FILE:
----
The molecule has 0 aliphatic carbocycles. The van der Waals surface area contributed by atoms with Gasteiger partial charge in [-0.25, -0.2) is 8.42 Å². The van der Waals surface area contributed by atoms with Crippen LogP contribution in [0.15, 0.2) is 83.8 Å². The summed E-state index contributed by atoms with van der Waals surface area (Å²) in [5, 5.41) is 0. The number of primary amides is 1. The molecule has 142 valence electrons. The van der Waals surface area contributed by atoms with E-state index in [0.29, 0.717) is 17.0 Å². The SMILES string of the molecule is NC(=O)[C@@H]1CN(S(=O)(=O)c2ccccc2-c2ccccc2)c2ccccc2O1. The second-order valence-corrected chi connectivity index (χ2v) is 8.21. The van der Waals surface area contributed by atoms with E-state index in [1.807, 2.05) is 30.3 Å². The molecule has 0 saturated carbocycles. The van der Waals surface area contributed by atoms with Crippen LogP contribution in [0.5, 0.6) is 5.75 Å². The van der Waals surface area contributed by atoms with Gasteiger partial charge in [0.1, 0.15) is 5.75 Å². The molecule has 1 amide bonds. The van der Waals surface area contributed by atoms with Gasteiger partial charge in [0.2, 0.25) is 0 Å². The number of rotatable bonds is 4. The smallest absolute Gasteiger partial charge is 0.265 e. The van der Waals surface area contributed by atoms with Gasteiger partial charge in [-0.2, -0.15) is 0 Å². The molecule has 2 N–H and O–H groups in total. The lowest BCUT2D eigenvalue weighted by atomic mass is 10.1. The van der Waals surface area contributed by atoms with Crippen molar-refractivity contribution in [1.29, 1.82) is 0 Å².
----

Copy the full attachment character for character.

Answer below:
The molecule has 0 aliphatic carbocycles. The van der Waals surface area contributed by atoms with Gasteiger partial charge in [-0.25, -0.2) is 8.42 Å². The van der Waals surface area contributed by atoms with Crippen LogP contribution in [0.15, 0.2) is 83.8 Å². The summed E-state index contributed by atoms with van der Waals surface area (Å²) in [5, 5.41) is 0. The number of primary amides is 1. The molecule has 142 valence electrons. The van der Waals surface area contributed by atoms with E-state index in [0.29, 0.717) is 17.0 Å². The SMILES string of the molecule is NC(=O)[C@@H]1CN(S(=O)(=O)c2ccccc2-c2ccccc2)c2ccccc2O1. The second-order valence-corrected chi connectivity index (χ2v) is 8.21. The van der Waals surface area contributed by atoms with E-state index in [1.807, 2.05) is 30.3 Å². The molecule has 0 saturated carbocycles. The van der Waals surface area contributed by atoms with Crippen LogP contribution in [0.5, 0.6) is 5.75 Å². The van der Waals surface area contributed by atoms with Gasteiger partial charge in [0.1, 0.15) is 5.75 Å². The molecule has 1 amide bonds. The van der Waals surface area contributed by atoms with Gasteiger partial charge in [0.2, 0.25) is 0 Å². The number of rotatable bonds is 4. The smallest absolute Gasteiger partial charge is 0.265 e. The van der Waals surface area contributed by atoms with Gasteiger partial charge in [-0.2, -0.15) is 0 Å². The molecule has 2 N–H and O–H groups in total. The lowest BCUT2D eigenvalue weighted by atomic mass is 10.1. The van der Waals surface area contributed by atoms with Crippen molar-refractivity contribution in [1.29, 1.82) is 0 Å².